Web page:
You will benefit from a PDR, even if you are at the top of your salary range, as it will:
- ensure there is a mutual understanding of work requirements and conditions between you and your manager
- allow you to discuss development opportunities and career development.
If you and your department head are happy to simply reconfirm your understanding of your role, the PDR needn't be a long conversation and can be used to tweak aspects of your work (hours, operational improvements etc). If you're keen to develop your career further, the PDR can provide a platform for discussion of upcoming departmental needs, or staff development opportunities, that might assist you to progress within the University.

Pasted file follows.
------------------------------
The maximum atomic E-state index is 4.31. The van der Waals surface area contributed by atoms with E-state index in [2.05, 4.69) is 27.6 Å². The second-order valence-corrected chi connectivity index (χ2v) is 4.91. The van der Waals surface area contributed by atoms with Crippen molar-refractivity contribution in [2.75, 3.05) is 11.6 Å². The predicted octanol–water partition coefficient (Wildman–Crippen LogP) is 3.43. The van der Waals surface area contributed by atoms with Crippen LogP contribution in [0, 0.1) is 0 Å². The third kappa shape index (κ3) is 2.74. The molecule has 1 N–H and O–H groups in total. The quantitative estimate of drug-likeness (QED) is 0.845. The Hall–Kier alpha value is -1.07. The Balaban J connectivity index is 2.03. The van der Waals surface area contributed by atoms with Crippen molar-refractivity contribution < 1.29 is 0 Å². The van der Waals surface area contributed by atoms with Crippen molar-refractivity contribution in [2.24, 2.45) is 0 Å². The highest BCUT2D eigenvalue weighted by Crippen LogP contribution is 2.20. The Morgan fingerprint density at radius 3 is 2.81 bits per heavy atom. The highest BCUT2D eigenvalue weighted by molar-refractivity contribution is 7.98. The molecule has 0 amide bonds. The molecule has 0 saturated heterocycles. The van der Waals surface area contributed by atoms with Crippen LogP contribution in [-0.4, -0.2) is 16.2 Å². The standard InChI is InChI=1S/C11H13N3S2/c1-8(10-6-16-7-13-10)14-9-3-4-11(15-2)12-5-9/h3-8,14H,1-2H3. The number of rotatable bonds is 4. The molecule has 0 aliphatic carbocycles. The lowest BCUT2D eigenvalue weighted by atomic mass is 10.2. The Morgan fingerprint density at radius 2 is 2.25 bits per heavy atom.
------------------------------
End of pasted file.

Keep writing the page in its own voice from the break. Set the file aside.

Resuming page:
Examples of this are:
- Building mentoring skills by developing other staff within the department
- Learning new areas of specialisation and skills
- Taking on a leadership role in projects within the department
- Bringing skills and knowledge to the wider university by participating in university-wide committees
- Taking courses, papers, attending conferences or seminars
- Job shadowing
- Job exchange
Setting objectives will require a plan which can be discussed as part of your PDR. Completing a PDR will be a way of making sure you have the time to implement these strategies.